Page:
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Two More Hours of PE Each Week Doubles Chances of Academic Success

Two More Hours of PE Each Week Doubles Chances of Academic Success

"An Active Kid Will Thrive In The Classroom"

SILVER SPRING, MD – November 11, 2014 – Daily physical activity makes a huge impact on kids’ academics.  The conclusion from a recent study in Sweden indicates that increased physical activity boosts learning.

"You can express it that two hours of extra physical education each week doubled the odds that a pupil achieves the national learning goals. We did not see a corresponding improvement in the control schools, where the pupils did not receive extra physical activity -- rather the contrary, a deterioration," says scientist and neurologist Thomas Linden at the Sahlgrenska Academy/University of Gothenberg.

There is other research which shows increased physical activity also improves academic results.  The results of a recent study publicized in the Daily Mail indicate that children who are fit, exercise, and are active are more likely to have faster brain responses and stronger reading/language skills.

“Many studies conducted in the last decade, on children and older adults have repeatedly demonstrated an effect of increases in either physical activity in one's lifestyle or improvements in aerobic fitness, and the implications of those health behaviors for brain structure, brain function and cognitive performance,” concludes the study’s lead author Professor Charles Hillman at the University of Illinois.

Those aforementioned findings underscore the significance of another study done at the Legacy Charter School in Greenville, SC which has discovered that daily physical activity is the ‘key’ to maximizing academic achievement for students.  The study legacy revealed that students taking 45 minutes of daily PE improved their cognitive abilities by nearly 60 percent, compared to 25 percent for students of similar backgrounds in other schools who had just one period of PE a week.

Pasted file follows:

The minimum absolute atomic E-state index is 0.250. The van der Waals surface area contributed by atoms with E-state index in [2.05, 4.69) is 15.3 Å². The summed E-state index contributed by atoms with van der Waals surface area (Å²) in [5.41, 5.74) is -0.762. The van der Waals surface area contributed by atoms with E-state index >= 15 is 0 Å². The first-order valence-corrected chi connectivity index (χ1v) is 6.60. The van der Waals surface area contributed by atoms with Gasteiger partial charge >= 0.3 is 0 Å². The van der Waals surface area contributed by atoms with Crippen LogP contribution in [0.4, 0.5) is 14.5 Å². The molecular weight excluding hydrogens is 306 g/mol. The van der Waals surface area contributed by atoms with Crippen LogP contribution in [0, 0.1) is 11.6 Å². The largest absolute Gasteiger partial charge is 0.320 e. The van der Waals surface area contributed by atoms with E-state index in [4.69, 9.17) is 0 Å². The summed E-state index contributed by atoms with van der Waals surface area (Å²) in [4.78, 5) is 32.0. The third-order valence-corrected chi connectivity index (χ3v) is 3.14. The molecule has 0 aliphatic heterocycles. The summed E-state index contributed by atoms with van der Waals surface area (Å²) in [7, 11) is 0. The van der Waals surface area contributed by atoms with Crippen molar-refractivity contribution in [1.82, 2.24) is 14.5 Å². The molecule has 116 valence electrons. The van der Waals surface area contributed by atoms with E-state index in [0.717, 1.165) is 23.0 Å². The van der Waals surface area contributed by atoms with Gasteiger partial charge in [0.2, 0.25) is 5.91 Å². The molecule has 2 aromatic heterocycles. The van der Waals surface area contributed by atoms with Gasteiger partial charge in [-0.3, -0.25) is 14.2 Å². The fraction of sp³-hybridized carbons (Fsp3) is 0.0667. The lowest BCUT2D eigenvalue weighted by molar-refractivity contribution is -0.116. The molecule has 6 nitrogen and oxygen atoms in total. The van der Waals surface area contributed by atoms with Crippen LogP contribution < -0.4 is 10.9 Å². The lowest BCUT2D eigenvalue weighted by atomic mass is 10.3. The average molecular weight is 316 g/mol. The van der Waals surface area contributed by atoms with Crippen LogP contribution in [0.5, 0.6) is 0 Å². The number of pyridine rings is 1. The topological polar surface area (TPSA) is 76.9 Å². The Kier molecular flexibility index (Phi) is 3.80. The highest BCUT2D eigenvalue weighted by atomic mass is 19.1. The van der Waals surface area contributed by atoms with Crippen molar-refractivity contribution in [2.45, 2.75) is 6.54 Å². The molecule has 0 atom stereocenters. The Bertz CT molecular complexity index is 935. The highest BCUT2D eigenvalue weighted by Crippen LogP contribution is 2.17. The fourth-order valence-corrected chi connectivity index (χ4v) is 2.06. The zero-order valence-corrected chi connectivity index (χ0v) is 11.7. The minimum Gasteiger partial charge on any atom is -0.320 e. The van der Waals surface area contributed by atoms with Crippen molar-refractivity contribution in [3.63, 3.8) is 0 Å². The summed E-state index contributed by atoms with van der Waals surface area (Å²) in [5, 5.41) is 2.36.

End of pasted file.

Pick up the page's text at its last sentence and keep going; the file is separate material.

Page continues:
“An active child will thrive in the classroom.  As a physical educator, I do feel that there’s a strong correlation between physical activity and academic success,” says Ellen Smith, PE teacher, Palm Beach County School System (Florida), who is also an Ambassador for PHIT America.

According to other research conducted by HOPSports Global Health Network, teachers have noticed that when students get up and moving throughout the school day, their bodies and brains are primed for optimal learning.

"The consensus today is that physiology has remained constant for hundreds of years,” says Tom Root, CEO of HOPSports.  “The brain like any other organ in the body requires fuel to operate. In a child, the blood pools in the stomach 20 minutes after a child has been sitting. The only way to reverse this is to increase blood flow to the brain through physical activity. A healthy safe child can be taught anything."

When the evidence about the benefits of physical activity for students is so clear, it is an injustice that only six states require P.E. in every grade, according to Shape America.  And, just 8% of 12-15 year olds in the U.S. meet the minimum criteria for activity, according to the National Physical Activity Plan Alliance.

The issue of inactivity has ramifications beyond the classroom, according to Dr. Steven Blair, a professor of the departments of exercise science and epidemiology/biostatistics at the Arnold School of Public Health at the University of South Carolina.

“Physical inactivity is the biggest public health problem in the 21st Century,” says Dr. Blair.

“The evidence is clear.  Simply put, increased activity is the pathway to total fitness – of the body, mind and spirit. Physical benefits have always been clear. But, the benefits to having a fit mind and building great personality characteristics are what makes activity, sport and fitness so important,” said Baugh, Founder of PHIT America.  “This is why we keep pushing quality P.E. in our schools. PE helps trim children’s waistlines, improves their chances of earning good grades and higher test scores, and much more.”

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Inactivity Kills More Than Obesity - BBC New


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